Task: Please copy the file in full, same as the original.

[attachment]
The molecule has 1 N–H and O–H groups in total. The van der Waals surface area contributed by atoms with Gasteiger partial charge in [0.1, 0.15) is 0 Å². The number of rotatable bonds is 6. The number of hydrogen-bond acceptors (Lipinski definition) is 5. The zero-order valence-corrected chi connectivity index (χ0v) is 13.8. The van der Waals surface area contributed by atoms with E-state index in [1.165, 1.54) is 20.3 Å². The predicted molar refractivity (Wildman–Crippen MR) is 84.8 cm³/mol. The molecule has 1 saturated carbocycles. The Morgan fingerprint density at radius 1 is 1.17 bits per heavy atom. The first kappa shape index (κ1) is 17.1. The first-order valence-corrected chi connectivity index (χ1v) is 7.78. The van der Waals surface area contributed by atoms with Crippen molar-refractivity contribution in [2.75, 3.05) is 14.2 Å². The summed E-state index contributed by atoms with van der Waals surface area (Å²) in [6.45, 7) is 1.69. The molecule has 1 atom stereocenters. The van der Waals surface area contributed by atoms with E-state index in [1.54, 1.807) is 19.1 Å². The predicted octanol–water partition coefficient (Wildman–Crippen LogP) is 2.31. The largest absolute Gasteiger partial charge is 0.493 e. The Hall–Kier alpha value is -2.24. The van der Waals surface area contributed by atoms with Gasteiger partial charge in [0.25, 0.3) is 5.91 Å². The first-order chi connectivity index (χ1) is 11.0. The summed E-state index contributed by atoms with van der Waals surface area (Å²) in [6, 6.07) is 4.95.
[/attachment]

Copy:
The molecule has 1 N–H and O–H groups in total. The van der Waals surface area contributed by atoms with Gasteiger partial charge in [0.1, 0.15) is 0 Å². The number of rotatable bonds is 6. The number of hydrogen-bond acceptors (Lipinski definition) is 5. The zero-order valence-corrected chi connectivity index (χ0v) is 13.8. The van der Waals surface area contributed by atoms with E-state index in [1.165, 1.54) is 20.3 Å². The predicted molar refractivity (Wildman–Crippen MR) is 84.8 cm³/mol. The molecule has 1 saturated carbocycles. The Morgan fingerprint density at radius 1 is 1.17 bits per heavy atom. The first kappa shape index (κ1) is 17.1. The first-order valence-corrected chi connectivity index (χ1v) is 7.78. The van der Waals surface area contributed by atoms with Crippen molar-refractivity contribution in [2.75, 3.05) is 14.2 Å². The summed E-state index contributed by atoms with van der Waals surface area (Å²) in [6.45, 7) is 1.69. The molecule has 1 atom stereocenters. The van der Waals surface area contributed by atoms with E-state index in [1.54, 1.807) is 19.1 Å². The predicted octanol–water partition coefficient (Wildman–Crippen LogP) is 2.31. The largest absolute Gasteiger partial charge is 0.493 e. The Hall–Kier alpha value is -2.24. The van der Waals surface area contributed by atoms with Gasteiger partial charge in [0.25, 0.3) is 5.91 Å². The first-order chi connectivity index (χ1) is 11.0. The summed E-state index contributed by atoms with van der Waals surface area (Å²) in [6, 6.07) is 4.95.